If you set the fill colour of an AutoShape to No Fill then you can no longer select that shape by clicking on its body area; instead, you have to click its outline.

If you additionally make the line colour No Line then you still have to click the line (even though you can’t see it) to select the shape. It might have been better in those circumstances to revert the behaviour so that you can click anywhere in the shape.

It’s not too bad if the invisible shape does not fall within the bounds of an object with a fill colour, since the mouse pointer changes to a four-headed arrow as you move it over the inner shape’s border; however, if it is bounded, then the four-headed arrow appears over the whole area of the outer shape.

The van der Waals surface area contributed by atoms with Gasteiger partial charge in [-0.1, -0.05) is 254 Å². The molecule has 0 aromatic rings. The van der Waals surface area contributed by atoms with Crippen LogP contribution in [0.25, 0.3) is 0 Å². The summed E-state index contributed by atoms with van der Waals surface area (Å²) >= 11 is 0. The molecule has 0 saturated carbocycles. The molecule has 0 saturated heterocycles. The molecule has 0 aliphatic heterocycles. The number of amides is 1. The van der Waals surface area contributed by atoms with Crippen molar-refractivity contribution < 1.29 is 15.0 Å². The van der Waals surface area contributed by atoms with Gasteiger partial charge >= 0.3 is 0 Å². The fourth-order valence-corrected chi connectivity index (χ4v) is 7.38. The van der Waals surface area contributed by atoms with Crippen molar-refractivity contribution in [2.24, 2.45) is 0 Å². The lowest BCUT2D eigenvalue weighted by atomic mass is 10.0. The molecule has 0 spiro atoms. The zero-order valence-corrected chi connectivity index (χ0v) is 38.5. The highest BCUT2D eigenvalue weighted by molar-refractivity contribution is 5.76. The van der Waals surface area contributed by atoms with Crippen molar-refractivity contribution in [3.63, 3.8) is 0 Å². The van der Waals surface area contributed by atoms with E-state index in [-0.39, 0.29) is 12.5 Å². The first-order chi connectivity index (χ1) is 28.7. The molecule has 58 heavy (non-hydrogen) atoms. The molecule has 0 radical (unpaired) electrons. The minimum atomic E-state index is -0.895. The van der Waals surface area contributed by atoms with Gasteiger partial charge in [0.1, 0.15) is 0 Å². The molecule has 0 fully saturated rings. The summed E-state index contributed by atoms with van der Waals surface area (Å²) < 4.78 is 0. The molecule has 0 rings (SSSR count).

You might wonder what the point is of having a shape with no line and no fill. One example situation where this is useful is to create a clickable area over an image in PowerPoint that acts as a link to elsewhere in the presentation.

The only ways that I know of to select the inner shape are (1) trial and error, trying to click on its border, and (2) selecting everything and then deselecting everything else, which can be long-winded if there are lots of shapes.